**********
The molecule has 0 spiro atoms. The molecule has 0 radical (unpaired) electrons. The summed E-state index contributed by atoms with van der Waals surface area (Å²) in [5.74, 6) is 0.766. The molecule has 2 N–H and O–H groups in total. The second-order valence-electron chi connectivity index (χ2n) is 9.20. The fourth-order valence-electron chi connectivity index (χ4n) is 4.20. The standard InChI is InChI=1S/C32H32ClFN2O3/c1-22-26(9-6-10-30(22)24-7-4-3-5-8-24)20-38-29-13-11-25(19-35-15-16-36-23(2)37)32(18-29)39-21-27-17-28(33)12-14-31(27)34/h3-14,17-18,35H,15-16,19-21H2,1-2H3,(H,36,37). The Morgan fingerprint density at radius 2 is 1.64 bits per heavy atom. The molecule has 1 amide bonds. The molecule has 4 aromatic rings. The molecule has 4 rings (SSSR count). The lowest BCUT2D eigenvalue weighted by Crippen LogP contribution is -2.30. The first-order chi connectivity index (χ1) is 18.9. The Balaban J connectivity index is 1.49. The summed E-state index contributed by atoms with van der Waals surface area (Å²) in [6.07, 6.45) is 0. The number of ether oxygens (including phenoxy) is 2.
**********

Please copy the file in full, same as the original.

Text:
The molecule has 0 spiro atoms. The molecule has 0 radical (unpaired) electrons. The summed E-state index contributed by atoms with van der Waals surface area (Å²) in [5.74, 6) is 0.766. The molecule has 2 N–H and O–H groups in total. The second-order valence-electron chi connectivity index (χ2n) is 9.20. The fourth-order valence-electron chi connectivity index (χ4n) is 4.20. The standard InChI is InChI=1S/C32H32ClFN2O3/c1-22-26(9-6-10-30(22)24-7-4-3-5-8-24)20-38-29-13-11-25(19-35-15-16-36-23(2)37)32(18-29)39-21-27-17-28(33)12-14-31(27)34/h3-14,17-18,35H,15-16,19-21H2,1-2H3,(H,36,37). The Morgan fingerprint density at radius 2 is 1.64 bits per heavy atom. The molecule has 1 amide bonds. The molecule has 4 aromatic rings. The molecule has 4 rings (SSSR count). The lowest BCUT2D eigenvalue weighted by Crippen LogP contribution is -2.30. The first-order chi connectivity index (χ1) is 18.9. The Balaban J connectivity index is 1.49. The summed E-state index contributed by atoms with van der Waals surface area (Å²) in [6.07, 6.45) is 0. The number of ether oxygens (including phenoxy) is 2.